# Equipment

Tray efficiency measures the performance of a distillation tray or trays against the maximum theoretical performance. Similarly, a concept called Height Equivalent to Theoretical Plate (HETP) is used to measure the performance in a packed column. This article describes methods of quantifying tray efficiency in distillation tray analysis.

The calculation of the wetted area and volume of a vertical vessel is required for engineering tasks such fire studies and the determination of level alarms and control set points. However the calculation of these parameters is complicated by the geometry of the vessel, particularly the heads. This article details formulae for calculating the wetted area and volume of these vessels for various types of curved ends including: hemispherical, torispherical, semi-ellipsoidal and bumped ends.

For systems where liquid product may be trapped in a pipe section of an extended period of time thermal expansion can become a problem. Heating of the fluid in the pipe results in a rapid pressure rise as the fluid expands which can quickly exceed the design pressure of the pipeline. The damaging effects of the thermal expansion can be mitigated through the use of thermal relief valves and where there is several potential pipe blockages in series, it is often necessary to ‘cascade’ thermal relief valves back to a tank. This article describes how to design a cascading thermal relief system.

This article lists the standard effective orifice areas for the orifice designations found in API RP 526 5th edition. These orifice designations set the minimum effective orifice area which a relief valve must have to meet the API 526 requirements and must be used with the sizing equations in API RP 520 Part I.

Torque is an important parameter in ensuring motors are well suited to their intended service. This article demonstrates how to calculate torque for a given motor or drive, and provides a brief introduction to motors and torque.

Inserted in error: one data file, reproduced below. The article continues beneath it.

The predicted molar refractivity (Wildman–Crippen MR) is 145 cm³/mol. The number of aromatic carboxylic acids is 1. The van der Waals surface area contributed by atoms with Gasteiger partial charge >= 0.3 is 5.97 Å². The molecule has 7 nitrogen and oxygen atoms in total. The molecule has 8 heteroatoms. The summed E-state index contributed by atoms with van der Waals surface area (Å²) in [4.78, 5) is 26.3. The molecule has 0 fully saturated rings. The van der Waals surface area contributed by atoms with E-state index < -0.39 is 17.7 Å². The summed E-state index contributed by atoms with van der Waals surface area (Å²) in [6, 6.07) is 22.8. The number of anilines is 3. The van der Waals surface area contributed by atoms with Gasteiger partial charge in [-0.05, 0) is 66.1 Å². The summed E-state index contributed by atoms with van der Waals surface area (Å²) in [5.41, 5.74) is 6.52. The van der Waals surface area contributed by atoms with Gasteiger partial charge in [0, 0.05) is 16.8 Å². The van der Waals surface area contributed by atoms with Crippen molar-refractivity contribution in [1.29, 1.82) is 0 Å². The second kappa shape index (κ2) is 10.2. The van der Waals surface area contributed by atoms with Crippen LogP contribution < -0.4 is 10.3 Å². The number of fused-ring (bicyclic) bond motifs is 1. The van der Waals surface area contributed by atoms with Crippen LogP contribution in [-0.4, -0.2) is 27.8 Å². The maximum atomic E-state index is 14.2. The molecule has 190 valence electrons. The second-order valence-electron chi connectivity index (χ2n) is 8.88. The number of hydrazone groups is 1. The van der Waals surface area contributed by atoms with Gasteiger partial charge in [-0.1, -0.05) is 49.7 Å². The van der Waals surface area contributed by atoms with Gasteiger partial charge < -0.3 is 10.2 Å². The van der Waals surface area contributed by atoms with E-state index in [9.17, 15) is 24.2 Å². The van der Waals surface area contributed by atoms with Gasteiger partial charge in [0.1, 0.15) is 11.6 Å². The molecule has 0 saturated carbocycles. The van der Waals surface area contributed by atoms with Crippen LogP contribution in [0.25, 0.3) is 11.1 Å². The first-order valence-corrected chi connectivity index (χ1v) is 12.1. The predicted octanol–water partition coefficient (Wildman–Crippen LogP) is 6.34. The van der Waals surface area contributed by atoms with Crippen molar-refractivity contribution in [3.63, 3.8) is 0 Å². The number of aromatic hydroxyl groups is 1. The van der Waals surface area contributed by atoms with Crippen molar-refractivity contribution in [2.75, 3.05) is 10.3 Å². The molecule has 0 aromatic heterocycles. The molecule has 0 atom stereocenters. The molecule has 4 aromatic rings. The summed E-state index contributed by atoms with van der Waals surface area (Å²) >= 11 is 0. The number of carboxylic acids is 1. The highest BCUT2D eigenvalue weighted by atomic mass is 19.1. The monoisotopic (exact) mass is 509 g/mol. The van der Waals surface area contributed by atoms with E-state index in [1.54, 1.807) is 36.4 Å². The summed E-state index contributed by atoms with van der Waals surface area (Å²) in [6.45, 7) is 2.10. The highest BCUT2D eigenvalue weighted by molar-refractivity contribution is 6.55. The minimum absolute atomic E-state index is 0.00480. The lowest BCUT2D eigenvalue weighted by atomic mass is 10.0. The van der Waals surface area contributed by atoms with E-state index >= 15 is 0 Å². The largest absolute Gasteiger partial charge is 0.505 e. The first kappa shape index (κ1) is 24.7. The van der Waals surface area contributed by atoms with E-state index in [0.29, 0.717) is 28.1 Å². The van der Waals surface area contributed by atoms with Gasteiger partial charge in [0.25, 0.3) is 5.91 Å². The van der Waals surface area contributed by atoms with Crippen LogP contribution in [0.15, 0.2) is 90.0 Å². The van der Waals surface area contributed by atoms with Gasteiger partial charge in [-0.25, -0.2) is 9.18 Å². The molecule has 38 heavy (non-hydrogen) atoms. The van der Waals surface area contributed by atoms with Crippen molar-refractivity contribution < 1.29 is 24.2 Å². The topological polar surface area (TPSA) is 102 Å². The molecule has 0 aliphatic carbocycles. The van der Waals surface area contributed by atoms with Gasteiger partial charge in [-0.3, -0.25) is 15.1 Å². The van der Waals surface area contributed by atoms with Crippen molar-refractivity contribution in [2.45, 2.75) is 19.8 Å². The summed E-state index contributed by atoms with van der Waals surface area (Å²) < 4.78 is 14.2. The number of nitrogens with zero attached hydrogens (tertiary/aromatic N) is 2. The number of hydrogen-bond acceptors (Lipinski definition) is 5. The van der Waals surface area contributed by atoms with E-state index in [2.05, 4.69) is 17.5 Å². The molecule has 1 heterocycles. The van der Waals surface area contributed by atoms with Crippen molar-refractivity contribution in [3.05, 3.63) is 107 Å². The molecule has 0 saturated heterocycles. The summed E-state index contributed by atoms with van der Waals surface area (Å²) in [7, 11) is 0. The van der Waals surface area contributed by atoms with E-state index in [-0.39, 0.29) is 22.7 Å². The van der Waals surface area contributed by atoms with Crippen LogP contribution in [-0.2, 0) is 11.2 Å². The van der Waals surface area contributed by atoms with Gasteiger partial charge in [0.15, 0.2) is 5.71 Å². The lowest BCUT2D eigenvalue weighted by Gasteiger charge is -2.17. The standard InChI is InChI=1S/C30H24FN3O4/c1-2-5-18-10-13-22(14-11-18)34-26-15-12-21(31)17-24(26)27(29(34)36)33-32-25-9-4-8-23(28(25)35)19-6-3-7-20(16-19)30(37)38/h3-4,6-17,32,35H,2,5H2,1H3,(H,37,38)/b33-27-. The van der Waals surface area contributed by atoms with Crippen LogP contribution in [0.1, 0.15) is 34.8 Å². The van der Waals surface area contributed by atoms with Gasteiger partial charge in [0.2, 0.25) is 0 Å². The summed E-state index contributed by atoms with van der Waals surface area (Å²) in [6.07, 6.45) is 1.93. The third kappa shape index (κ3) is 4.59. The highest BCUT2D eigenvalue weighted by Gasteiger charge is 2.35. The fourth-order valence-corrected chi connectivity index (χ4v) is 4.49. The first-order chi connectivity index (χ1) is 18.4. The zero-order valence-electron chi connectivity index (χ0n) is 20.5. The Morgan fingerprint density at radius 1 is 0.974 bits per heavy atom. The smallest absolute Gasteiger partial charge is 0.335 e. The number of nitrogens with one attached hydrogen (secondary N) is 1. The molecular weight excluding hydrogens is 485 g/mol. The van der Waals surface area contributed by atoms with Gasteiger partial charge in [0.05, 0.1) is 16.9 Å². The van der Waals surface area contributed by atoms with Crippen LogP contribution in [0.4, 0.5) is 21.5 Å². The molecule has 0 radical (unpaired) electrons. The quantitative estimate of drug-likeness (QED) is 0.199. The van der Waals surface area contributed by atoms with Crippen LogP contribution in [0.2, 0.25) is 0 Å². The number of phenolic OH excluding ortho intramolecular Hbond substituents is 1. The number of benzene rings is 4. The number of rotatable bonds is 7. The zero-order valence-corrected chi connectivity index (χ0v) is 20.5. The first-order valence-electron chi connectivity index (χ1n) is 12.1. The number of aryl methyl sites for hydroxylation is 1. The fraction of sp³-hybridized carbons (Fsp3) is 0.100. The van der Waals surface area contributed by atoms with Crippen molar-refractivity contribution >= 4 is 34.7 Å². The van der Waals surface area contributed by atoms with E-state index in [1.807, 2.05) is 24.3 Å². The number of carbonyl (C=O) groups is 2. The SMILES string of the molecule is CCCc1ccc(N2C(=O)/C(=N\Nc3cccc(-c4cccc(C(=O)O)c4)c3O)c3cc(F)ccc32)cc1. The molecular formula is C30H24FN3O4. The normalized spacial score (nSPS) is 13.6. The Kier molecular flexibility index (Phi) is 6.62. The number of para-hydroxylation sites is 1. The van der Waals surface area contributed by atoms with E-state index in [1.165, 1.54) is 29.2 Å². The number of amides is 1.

The moment of inertia of a pump is its resistance to changes in angular velocity as it rotates about its shaft. Knowledge of the moment of inertia of a pump, motor and associated components is typically required for transient analysis of a pumped system. This article presents methods by which pump and motor moment of inertia may be estimated.

Pump Specific Speed, N_{S} is a method of characterising a pump duty by head, flow rate and rotational speed. Pump specific speed may be used to determine an appropriate pump design for a given application when choosing between axial, radial or multistage centrifugal designs or positive displacement pumps.

The calculation of a horizontal vessels wetted area and volume is required for engineering tasks such fire studies and the determination of level alarms and control set points. However the calculation of these parameters is complicated by the geometry of the vessel, particularly the heads. This article details formulae for calculating the wetted area and volume of these vessels for various types of curved ends including: hemispherical, torispherical, semi-ellipsoidal and bumped ends.

This article presents the method to convert between pressure and head for several common unit sets. Head relates the pressure of a fluid to the height of a column of that fluid which would produce an equivalent static pressure at its base. It is particularly useful for the specification of pumps as it provides a measure of pressure as it is independent of fluid density.

The pump affinity laws allow the prediction of centrifugal pump performance given changes to the speed of the pump or the diameter of impeller. This article presents the pump affinity laws for reference.